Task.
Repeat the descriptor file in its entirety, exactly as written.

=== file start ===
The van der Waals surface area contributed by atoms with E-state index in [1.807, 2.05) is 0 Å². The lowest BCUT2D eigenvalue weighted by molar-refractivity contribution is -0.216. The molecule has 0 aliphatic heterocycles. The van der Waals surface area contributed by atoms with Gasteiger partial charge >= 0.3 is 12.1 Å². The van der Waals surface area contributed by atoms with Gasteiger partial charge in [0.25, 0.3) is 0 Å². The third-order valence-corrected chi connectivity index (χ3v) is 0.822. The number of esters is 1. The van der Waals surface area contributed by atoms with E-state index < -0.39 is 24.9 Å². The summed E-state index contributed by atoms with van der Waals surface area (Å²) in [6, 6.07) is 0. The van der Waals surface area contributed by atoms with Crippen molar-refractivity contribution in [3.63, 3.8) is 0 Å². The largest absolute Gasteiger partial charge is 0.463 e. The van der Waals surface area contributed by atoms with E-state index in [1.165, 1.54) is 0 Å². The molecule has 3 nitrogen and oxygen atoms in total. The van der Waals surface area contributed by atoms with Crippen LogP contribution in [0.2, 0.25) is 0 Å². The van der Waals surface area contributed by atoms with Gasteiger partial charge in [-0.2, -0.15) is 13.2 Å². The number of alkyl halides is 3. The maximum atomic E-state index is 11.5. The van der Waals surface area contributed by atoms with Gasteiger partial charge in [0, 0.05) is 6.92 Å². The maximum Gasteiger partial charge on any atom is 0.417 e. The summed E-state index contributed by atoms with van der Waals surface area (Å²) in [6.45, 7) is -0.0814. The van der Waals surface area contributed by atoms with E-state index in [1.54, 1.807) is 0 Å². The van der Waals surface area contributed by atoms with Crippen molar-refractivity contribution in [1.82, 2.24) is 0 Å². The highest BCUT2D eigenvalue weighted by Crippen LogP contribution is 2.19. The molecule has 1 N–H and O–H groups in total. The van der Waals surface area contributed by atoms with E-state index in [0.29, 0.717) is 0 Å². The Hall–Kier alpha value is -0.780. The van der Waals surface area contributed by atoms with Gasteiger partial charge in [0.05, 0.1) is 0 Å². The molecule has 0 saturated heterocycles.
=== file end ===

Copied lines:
The van der Waals surface area contributed by atoms with E-state index in [1.807, 2.05) is 0 Å². The lowest BCUT2D eigenvalue weighted by molar-refractivity contribution is -0.216. The molecule has 0 aliphatic heterocycles. The van der Waals surface area contributed by atoms with Gasteiger partial charge >= 0.3 is 12.1 Å². The van der Waals surface area contributed by atoms with Gasteiger partial charge in [0.25, 0.3) is 0 Å². The third-order valence-corrected chi connectivity index (χ3v) is 0.822. The number of esters is 1. The van der Waals surface area contributed by atoms with E-state index < -0.39 is 24.9 Å². The summed E-state index contributed by atoms with van der Waals surface area (Å²) in [6, 6.07) is 0. The van der Waals surface area contributed by atoms with Crippen molar-refractivity contribution in [3.63, 3.8) is 0 Å². The largest absolute Gasteiger partial charge is 0.463 e. The van der Waals surface area contributed by atoms with E-state index in [1.165, 1.54) is 0 Å². The molecule has 3 nitrogen and oxygen atoms in total. The van der Waals surface area contributed by atoms with Crippen LogP contribution in [0.2, 0.25) is 0 Å². The van der Waals surface area contributed by atoms with Gasteiger partial charge in [-0.2, -0.15) is 13.2 Å². The number of alkyl halides is 3. The maximum atomic E-state index is 11.5. The van der Waals surface area contributed by atoms with Gasteiger partial charge in [0, 0.05) is 6.92 Å². The maximum Gasteiger partial charge on any atom is 0.417 e. The summed E-state index contributed by atoms with van der Waals surface area (Å²) in [6.45, 7) is -0.0814. The van der Waals surface area contributed by atoms with E-state index in [1.54, 1.807) is 0 Å². The van der Waals surface area contributed by atoms with Crippen molar-refractivity contribution in [1.82, 2.24) is 0 Å². The highest BCUT2D eigenvalue weighted by Crippen LogP contribution is 2.19. The molecule has 1 N–H and O–H groups in total. The van der Waals surface area contributed by atoms with E-state index in [0.29, 0.717) is 0 Å². The Hall–Kier alpha value is -0.780. The van der Waals surface area contributed by atoms with Gasteiger partial charge in [0.05, 0.1) is 0 Å². The molecule has 0 saturated heterocycles.